And then also on cybersecurity, getting our cybersecurity professionals in the IC to get their head around that a cloud environment is actually, in many cases, most cases, I would argue, much more secure than a legacy architecture.

C4ISRNET: The DoD is expected to release its data strategy later this year with data for joint warfighting as the top priority. The services are also making a push on Joint All-Domain Command and Control. What steps does the DoD need to take on data to enable JADC2 and joint warfighting?

SHERMAN: We must be even more forward leaning in this area. So that’s what JADC2 or the joint war fighting is about is to be able to have our battlefield operational commanders have every bit of knowledge they need that’s most complete, most timely, and most interconnected and interoperable that they need at that point in the battlespace.

So how do you make that happen? What does the CIO do about this? Data is probably the most important foundation of this. The data at the point of use, the point of need. When I say data, not only from U.S. producers, but our coalition allies, the intelligence community at the proper classification levels that are needed in a way that is discoverable, tagged, identity credential access management, or ICAM is critical to undergirding this, things like APIs and interfaces are going to be critical to getting this. But it comes down to getting the data in order to do this.

C4ISRNET: Where does artificial intelligence fit into this?

SHERMAN: Part of this as well would be artificial intelligence, what the JAIC is working on. As we move through massive and massive, ever-increasing amounts of data for intelligence, surveillance, and reconnaissance and other types of data, you’re going to have to be able to sense-make at speeds of mission that far more quickly than we have historically. And the JAIC is working on those areas.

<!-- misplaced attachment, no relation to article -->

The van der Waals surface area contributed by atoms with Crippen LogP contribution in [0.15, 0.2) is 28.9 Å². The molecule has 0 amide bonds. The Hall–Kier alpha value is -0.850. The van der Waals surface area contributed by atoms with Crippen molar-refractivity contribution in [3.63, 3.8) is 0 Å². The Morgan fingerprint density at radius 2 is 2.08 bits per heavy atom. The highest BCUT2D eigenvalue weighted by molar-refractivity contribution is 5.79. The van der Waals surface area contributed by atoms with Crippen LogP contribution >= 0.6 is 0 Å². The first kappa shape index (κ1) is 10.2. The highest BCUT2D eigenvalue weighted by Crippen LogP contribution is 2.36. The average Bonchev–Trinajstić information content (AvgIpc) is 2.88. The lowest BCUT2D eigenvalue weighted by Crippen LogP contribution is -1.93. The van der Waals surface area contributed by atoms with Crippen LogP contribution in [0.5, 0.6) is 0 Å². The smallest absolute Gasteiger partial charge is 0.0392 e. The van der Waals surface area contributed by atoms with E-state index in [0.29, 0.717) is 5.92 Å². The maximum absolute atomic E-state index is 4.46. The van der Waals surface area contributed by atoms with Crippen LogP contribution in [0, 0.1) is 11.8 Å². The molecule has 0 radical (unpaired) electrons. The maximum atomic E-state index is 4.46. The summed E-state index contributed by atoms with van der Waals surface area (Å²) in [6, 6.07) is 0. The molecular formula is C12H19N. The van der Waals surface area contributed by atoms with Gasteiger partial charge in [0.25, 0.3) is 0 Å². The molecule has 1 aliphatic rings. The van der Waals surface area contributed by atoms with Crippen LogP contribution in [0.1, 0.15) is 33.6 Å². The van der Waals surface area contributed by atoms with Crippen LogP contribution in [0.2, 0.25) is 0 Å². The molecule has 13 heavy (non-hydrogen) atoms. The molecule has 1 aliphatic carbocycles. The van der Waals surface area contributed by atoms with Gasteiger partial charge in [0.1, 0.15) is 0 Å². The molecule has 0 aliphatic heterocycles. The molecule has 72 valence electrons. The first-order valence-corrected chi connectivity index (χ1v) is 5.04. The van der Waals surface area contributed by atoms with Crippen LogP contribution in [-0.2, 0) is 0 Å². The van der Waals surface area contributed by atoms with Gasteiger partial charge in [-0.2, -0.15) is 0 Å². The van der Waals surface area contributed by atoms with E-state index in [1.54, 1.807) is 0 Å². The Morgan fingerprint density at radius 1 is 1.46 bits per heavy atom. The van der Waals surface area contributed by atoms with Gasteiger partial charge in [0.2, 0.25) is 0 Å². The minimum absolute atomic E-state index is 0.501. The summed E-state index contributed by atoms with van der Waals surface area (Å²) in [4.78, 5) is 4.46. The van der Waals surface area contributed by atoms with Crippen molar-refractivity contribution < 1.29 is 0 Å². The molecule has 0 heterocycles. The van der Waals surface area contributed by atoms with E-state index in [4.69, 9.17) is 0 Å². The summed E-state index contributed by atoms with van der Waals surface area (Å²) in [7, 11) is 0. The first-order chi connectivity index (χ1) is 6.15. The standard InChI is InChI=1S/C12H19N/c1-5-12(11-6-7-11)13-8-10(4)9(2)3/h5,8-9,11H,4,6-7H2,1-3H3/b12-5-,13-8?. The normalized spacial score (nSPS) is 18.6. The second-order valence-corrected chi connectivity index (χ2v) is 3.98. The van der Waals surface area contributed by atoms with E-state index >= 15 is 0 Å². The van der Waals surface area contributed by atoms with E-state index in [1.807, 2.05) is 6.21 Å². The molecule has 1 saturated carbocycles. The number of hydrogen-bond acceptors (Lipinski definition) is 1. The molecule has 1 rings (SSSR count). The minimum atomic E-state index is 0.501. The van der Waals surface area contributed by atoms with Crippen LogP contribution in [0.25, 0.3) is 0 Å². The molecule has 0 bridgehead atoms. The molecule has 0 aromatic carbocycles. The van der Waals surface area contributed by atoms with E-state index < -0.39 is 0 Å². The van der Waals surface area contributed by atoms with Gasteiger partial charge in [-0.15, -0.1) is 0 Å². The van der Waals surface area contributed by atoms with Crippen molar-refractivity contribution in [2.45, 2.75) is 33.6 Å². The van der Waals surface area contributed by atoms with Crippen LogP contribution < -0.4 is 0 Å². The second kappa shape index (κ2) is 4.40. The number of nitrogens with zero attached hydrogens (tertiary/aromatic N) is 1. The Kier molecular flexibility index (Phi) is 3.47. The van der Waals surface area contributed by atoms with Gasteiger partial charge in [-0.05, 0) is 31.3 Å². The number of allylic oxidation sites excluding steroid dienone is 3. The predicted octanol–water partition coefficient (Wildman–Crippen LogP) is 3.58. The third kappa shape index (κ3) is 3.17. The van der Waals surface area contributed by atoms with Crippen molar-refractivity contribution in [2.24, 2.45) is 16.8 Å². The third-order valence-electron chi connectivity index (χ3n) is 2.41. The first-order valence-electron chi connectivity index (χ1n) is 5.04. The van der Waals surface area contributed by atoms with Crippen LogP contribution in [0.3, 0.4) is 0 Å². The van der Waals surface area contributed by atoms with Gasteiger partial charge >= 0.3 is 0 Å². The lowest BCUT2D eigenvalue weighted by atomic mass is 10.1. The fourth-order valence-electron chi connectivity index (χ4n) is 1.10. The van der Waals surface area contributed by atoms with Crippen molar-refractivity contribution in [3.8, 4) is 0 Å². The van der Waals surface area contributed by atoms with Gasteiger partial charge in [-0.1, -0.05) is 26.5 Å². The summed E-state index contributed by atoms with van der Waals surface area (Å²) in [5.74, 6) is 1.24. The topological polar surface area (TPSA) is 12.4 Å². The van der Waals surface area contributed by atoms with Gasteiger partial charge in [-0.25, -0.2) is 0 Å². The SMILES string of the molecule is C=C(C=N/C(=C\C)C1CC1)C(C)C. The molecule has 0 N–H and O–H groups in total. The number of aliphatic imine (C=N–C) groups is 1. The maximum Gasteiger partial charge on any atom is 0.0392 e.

So that’s another critical piece of this is to free up the human minds to be able to focus on those key decisions they have to make in the battlespace to be able to get through areas of joint warfighting, and joint operation centers, and so on, which is actually one of the mission initiatives.

C4ISRNET: One of the things you had to do as CIO of the intelligence community was break down silos between all the 17 intelligence agencies. How do you apply those lessons to the services?

SHERMAN: Leadership, plain and simple. Leadership. You need governance, you need structure. I found, back to my IC experience, this isn’t malicious or hoarding. I can go back to when I was an analytical manager in the intelligence community, and there would be times I would stumble over an analyst who would have a lot of data on a key issue and the individual wasn’t trying to keep it out of the networks and so on. They just didn’t know that they needed to surface it and I think if you amplify that all across a large enterprise, that starts to add up. As the congressman or whoever said kind of in a metaphorical way, ‘a million here, a million there, you’re talking real money.’

Well think about a pocket of data here, a pocket of data there, suddenly you’re talking about a lot of data that decision maker needs. So it comes down to leadership and engagement, having a strategy, and I mentioned the data strategy and governance. So [DoD CDO] Dave Spirk has stood up at CDO Council, and has strong buy-in on this. And that was something we saw on the IC side, too, to have a CDO ... who really put their shoulder into this, and a lot of this is wearing out shoe leather. Building the networks, trust building with the data stewards - notice how we don’t say data owners anymore - the stewards of the data, to make sure that they can trust you as to what you’re going to do with that data and to understand where that’s gonna go into.

There are technical, where are you going to store the data, how you’re going to compute. But in my experience, a lot of it is pure leadership, and doing those structural sort of things to make sure you can surface it in a timely and efficient way.